The collection contains two diaries. The earliest diary (May 1888 - September 1889) begins with a sketch of Davis's early life and contains daily entries concerning his search for a calling in life. The diary narrates Davis's experimentation with marketing a patented butter churn, his activities as a student at Elizabeth City Academy, his pursuits in the teaching profession, and his decision to enroll in medical school. Almost all of the daily entries contain notes on the weather. Davis recorded much of his philosophy of life as he observed the behavior of those around him. He also entered poems that he had written under the penname of "Old Dave." Davis gave extensive attention to agricultural and aquacultural conditions and activities in all of the places he lived. Some of his remarks reveal that Davis occasionally came to the assistance of farmers in his communities of residence.
After an unsuccessful period of marketing butter churns, Davis moved to Roanoke Island in July, 1888, to open a school for children. The diary narrates the day-to-day operation of Davis's school, but other entries describe his solicitation of scholars, their coarse manners and behavior (July 10, 1888); the Republican and Methodist tendencies of islanders (September 20, 1888); the killing of wild geese; the visible outlines of the ruins of Fort Raleigh (July 29, 1888); a brief description of Manteo (August 25, 1888); a bone digging excursion in an Indian graveyard on the island (October 11, 1888); a trip to the Bodie Island Lighthouse and Lifesaving Station (December 2, 1888); and the effects on the island's economy of a shipwreck at Hatteras (October 16, 1888). Among the entries that deal with the fishing conditions at Roanoke Island are notes concerning the catching of seafood and the buying and selling practices of local fishermen. When Davis left Roanoke Island on December 15, 1888, he began another school at Okisko (Pasquotank County), N.C., and describes his day-to-day life in this community. While at Okisko, he joined the Farmers' Alliance and many entries concern Davis's initiation procedure into the organization (January, 1889) and the activities and goals of the Alliance. He also wrote about hog killings (January 10, 1889), a sugar boil (March 13, 1889), and the activities involved with truck farming (May, 1889).
While an educator, Davis made many notes in his diary that dealt with his efforts to open rural schoolhouses and the challenges involved in teaching the children. He comments on the difficulty of an examination he took from Dr. James Yadkin Joyner (July 19, 1889) for his "First Grade Certificate."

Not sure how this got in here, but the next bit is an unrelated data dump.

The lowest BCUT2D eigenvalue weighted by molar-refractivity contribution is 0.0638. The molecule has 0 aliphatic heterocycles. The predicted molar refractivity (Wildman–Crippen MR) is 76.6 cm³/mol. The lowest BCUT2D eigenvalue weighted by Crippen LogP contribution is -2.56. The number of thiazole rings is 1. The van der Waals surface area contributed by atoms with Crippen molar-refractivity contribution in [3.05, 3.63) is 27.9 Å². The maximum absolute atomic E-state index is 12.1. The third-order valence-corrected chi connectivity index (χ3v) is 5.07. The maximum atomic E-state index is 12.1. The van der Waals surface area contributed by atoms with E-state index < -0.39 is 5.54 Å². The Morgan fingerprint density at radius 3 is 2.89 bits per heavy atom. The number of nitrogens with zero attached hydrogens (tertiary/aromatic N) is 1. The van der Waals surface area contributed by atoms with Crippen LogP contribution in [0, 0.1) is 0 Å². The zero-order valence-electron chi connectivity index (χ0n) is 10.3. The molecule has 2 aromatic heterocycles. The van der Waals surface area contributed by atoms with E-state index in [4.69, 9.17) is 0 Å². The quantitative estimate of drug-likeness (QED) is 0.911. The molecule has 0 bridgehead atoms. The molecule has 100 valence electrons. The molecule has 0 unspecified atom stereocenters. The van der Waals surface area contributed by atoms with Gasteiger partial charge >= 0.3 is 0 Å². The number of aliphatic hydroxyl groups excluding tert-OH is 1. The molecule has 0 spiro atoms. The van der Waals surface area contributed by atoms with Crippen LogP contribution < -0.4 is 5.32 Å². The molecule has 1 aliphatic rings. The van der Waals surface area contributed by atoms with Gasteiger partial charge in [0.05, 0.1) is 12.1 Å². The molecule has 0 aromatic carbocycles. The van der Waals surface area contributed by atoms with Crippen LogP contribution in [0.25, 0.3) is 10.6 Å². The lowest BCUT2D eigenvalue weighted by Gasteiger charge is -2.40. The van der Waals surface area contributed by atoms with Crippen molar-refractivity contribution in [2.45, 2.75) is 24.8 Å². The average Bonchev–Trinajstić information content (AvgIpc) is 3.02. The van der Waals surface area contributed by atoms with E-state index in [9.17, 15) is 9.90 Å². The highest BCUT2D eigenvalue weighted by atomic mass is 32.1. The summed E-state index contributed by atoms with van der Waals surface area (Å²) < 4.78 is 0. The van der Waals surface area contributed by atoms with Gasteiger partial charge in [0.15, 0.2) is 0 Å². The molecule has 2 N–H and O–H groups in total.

As early as April, 1889, Davis' interests began to turn toward medicine. Many of the entries for this month document conversations he had with Elizabeth City doctors about the proper course of action to take toward the study of medicine, including the purchase of medical books and enrollment in the University of Virginia's medical school.
The diary contains Davis's observations of the activities of certain religious groups. Most are the routine activities of Baptist and Methodist churches that Davis attended, but other entries reflect the activities of "fringe" groups that Davis had occasion to observe. These include Salvation Army meetings that occurred in Elizabeth City (July 3-5, 1888), laying of a cornerstone for a Negro church at Sayer's[Sawyer's] Creek (July 18, 1889) and a Negro meeting that Davis attended at least three times (August, 1889). Activities of mainline churches that are of particular interest include a Methodist camp meeting at Colington (July 15, 1888), a Baptist Union Meeting on Roanoke Island (July 29, 1888), various protracted meetings, building of the Baptist and Presbyterian churches in Elizabeth City (November 10, 1888), laying of a cornerstone at a church and a speech by the Odd Fellows and Masons (July 4, 1889), a sermon in a Baptist church that blamed present hard times on the liquor traffic (July 14, 1889), and a reaction to a Methodist minister's "one-sided" argument about infant baptism and open communion (March 24, 1889).
Social events are given wide consideration in the diary. Among these are Davis's observations of a "Mother Hubbard" dance at Nag's Head and his low regard for those who would participate in it (August 3, 1888), the popularity of baseball in Elizabeth City (May, 1889), an Elizabeth City Fourth of July Parade (July 4, 1889), and a reunion in Elizabeth City of Confederate veterans (July 31, 1889).
Davis also exhibited interest in the political situation of his time. Entries that deal with politics include a lecture that Davis gave to a Negro man on Roanoke Island about the need to vote Democratic in the upcoming election (November 3, 1888) and the attitudes of Negroes concerning a new North Carolina ballot box election law (March 21, 1888). One entry (September 29, 1888) describes Davis's observations of a debate in Manteo between Thomas Gregory Skinner and Elihu White, candidates for the First District Congressional seat in North Carolina, and the efforts of William Augustus Blount Branch to seek the Congressional nomination (July 30, 1890).